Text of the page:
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Austrian centre-left eyes majority in elections

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Austrian centre-left eyes majority in elections
Austrian Prime Minister Christian Kern speaks to journalists before leaving the European Council, in Brussels, following the EU leaders summit last month. PHOTO: THIERRY CHARLIER / AFP
14:23 CEST+02:00
Austrian Chancellor Christian Kern believes his centre-left party can win a majority in elections on October 15 despite polls suggesting a close three-way race with the conservatives and the far-right.
"I am convinced that we have a good chance of winning a majority in this election," Kern told the Austria Press Agency (APA) in an interview published on Sunday.
 
"My election aim is to keep governing and to make sure that the Austrian dream of children being better off than their parents continues to be fulfilled," the 51-year-old said.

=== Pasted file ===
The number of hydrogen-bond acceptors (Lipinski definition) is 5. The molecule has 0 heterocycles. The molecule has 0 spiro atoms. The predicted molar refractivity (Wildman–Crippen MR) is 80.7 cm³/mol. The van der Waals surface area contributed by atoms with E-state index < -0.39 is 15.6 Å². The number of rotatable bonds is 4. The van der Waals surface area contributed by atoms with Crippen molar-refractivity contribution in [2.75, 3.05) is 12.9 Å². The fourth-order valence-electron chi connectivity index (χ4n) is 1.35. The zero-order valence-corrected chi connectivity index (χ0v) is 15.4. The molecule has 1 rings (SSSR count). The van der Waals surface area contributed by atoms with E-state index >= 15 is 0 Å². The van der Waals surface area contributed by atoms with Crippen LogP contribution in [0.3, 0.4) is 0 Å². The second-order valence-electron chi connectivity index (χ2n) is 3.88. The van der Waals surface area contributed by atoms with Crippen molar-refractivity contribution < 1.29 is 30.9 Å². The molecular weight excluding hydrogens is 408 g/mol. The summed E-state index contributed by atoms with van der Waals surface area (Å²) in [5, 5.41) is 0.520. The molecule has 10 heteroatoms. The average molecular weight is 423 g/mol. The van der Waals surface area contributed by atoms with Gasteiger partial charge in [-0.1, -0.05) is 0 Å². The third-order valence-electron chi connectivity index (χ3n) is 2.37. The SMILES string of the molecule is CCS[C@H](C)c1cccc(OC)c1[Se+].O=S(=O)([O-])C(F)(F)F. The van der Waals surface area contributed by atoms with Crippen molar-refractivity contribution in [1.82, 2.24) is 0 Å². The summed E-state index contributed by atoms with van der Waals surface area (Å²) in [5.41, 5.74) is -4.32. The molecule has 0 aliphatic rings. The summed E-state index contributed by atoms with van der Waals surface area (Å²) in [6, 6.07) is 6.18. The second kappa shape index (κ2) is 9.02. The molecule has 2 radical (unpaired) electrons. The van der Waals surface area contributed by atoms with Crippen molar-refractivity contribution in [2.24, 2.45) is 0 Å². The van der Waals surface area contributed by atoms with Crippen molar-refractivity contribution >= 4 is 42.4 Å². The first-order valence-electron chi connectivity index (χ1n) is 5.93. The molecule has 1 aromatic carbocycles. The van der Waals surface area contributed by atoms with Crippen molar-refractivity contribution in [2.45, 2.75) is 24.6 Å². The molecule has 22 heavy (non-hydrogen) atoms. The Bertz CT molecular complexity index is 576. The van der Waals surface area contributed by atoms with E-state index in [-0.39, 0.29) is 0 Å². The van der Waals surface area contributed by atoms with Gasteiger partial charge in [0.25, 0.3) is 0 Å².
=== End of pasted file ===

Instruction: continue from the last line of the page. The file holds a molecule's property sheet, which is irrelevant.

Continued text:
Kern's Social Democrats (SPOe) have not won a majority for several decades and surveys suggest that the party will garner between a quarter and a third of votes in October.
 
Narrowly ahead of the second-placed SPOe in the polls are the centre-right People's Party (OeVP) under youthful new leader Sebastian Kurz, who turns 31 next month.
 
Not far behind in third place are the populist anti-immigration Freedom Party (FPOe), whose candidate came close in 2016 to being elected to the largely ceremonial post of president.
 
Kern also outlined to APA plans to slash taxes and social security contributions for individuals and firms by more than five billion euros ($5.7 billion).
 
He said he wants to finance this with a "significantly higher burden for global companies like Starbucks", higher inheritance taxes and root-and-branch bureaucracy reforms.
 
The snap elections were called after Kurz took over the reins of the OeVP in May and pulled the plug on the party's unhappy "grand coalition" with Kern's SPOe.
 
The outcome could be the FPOe entering government. The last time this happened was in 2000 when the party was led by the flamboyant but controversial Joerg Haider.
 
This prompted an outcry in Israel and Europe -- with even temporary EU sanctions -- that someone who could praise Hitler's "orderly" employment policies could be in office.

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